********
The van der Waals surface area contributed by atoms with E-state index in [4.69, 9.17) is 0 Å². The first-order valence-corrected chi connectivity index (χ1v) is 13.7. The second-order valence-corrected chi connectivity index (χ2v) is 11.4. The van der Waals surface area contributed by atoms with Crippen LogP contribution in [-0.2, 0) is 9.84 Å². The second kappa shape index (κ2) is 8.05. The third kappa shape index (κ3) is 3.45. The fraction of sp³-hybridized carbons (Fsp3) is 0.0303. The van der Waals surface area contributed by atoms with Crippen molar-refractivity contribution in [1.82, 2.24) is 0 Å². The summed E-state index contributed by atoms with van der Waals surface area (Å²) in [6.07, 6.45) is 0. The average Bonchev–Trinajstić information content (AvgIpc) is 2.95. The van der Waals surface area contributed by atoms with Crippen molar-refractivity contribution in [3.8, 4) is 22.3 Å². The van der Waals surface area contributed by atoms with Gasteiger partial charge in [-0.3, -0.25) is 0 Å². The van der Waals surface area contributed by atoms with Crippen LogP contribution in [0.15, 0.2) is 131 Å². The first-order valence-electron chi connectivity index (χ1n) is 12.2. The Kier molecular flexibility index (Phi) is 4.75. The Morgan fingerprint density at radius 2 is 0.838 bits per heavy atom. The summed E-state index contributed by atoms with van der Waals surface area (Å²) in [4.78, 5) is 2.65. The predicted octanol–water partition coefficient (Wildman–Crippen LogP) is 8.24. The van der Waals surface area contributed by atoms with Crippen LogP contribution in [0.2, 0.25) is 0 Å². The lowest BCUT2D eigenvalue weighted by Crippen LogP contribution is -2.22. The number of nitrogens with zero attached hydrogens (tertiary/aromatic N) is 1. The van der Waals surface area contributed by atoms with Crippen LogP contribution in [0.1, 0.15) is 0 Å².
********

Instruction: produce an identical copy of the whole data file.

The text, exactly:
The van der Waals surface area contributed by atoms with E-state index in [4.69, 9.17) is 0 Å². The first-order valence-corrected chi connectivity index (χ1v) is 13.7. The second-order valence-corrected chi connectivity index (χ2v) is 11.4. The van der Waals surface area contributed by atoms with Crippen LogP contribution in [-0.2, 0) is 9.84 Å². The second kappa shape index (κ2) is 8.05. The third kappa shape index (κ3) is 3.45. The fraction of sp³-hybridized carbons (Fsp3) is 0.0303. The van der Waals surface area contributed by atoms with Crippen molar-refractivity contribution in [1.82, 2.24) is 0 Å². The summed E-state index contributed by atoms with van der Waals surface area (Å²) in [6.07, 6.45) is 0. The average Bonchev–Trinajstić information content (AvgIpc) is 2.95. The van der Waals surface area contributed by atoms with Crippen molar-refractivity contribution in [3.8, 4) is 22.3 Å². The van der Waals surface area contributed by atoms with Gasteiger partial charge in [-0.3, -0.25) is 0 Å². The van der Waals surface area contributed by atoms with Crippen LogP contribution in [0.15, 0.2) is 131 Å². The first-order valence-electron chi connectivity index (χ1n) is 12.2. The Kier molecular flexibility index (Phi) is 4.75. The Morgan fingerprint density at radius 2 is 0.838 bits per heavy atom. The summed E-state index contributed by atoms with van der Waals surface area (Å²) in [4.78, 5) is 2.65. The predicted octanol–water partition coefficient (Wildman–Crippen LogP) is 8.24. The van der Waals surface area contributed by atoms with Crippen LogP contribution in [0.2, 0.25) is 0 Å². The lowest BCUT2D eigenvalue weighted by Crippen LogP contribution is -2.22. The number of nitrogens with zero attached hydrogens (tertiary/aromatic N) is 1. The van der Waals surface area contributed by atoms with Crippen LogP contribution in [0.1, 0.15) is 0 Å².